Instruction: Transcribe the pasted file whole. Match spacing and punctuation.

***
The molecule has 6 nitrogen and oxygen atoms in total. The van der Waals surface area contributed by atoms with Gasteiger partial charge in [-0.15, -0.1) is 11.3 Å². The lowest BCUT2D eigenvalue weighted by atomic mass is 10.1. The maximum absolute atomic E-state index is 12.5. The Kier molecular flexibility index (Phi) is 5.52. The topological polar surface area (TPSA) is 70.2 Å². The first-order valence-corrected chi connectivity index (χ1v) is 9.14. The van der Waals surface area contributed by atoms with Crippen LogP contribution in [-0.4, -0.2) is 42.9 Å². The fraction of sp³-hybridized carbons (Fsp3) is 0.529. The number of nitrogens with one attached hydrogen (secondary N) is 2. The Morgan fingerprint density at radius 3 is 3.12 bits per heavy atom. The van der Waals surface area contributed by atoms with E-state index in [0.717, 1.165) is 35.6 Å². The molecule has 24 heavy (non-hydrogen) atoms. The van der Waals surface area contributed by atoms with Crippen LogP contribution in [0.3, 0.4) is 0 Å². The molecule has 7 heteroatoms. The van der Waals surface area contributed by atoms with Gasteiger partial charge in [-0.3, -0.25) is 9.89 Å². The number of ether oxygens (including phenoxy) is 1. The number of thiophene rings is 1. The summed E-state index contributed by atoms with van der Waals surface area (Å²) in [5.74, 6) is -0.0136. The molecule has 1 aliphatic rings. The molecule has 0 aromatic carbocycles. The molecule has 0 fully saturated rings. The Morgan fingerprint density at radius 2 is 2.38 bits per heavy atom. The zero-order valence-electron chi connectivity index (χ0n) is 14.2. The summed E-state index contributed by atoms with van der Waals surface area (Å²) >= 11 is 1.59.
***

The molecule has 6 nitrogen and oxygen atoms in total. The van der Waals surface area contributed by atoms with Gasteiger partial charge in [-0.15, -0.1) is 11.3 Å². The lowest BCUT2D eigenvalue weighted by atomic mass is 10.1. The maximum absolute atomic E-state index is 12.5. The Kier molecular flexibility index (Phi) is 5.52. The topological polar surface area (TPSA) is 70.2 Å². The first-order valence-corrected chi connectivity index (χ1v) is 9.14. The van der Waals surface area contributed by atoms with Crippen LogP contribution in [-0.4, -0.2) is 42.9 Å². The fraction of sp³-hybridized carbons (Fsp3) is 0.529. The number of nitrogens with one attached hydrogen (secondary N) is 2. The Morgan fingerprint density at radius 3 is 3.12 bits per heavy atom. The van der Waals surface area contributed by atoms with E-state index in [0.717, 1.165) is 35.6 Å². The molecule has 24 heavy (non-hydrogen) atoms. The van der Waals surface area contributed by atoms with Crippen LogP contribution in [0.3, 0.4) is 0 Å². The molecule has 7 heteroatoms. The van der Waals surface area contributed by atoms with Gasteiger partial charge in [-0.3, -0.25) is 9.89 Å². The number of ether oxygens (including phenoxy) is 1. The number of thiophene rings is 1. The summed E-state index contributed by atoms with van der Waals surface area (Å²) in [5.74, 6) is -0.0136. The molecule has 1 aliphatic rings. The molecule has 0 aromatic carbocycles. The molecule has 0 fully saturated rings. The Morgan fingerprint density at radius 2 is 2.38 bits per heavy atom. The zero-order valence-electron chi connectivity index (χ0n) is 14.2. The summed E-state index contributed by atoms with van der Waals surface area (Å²) >= 11 is 1.59.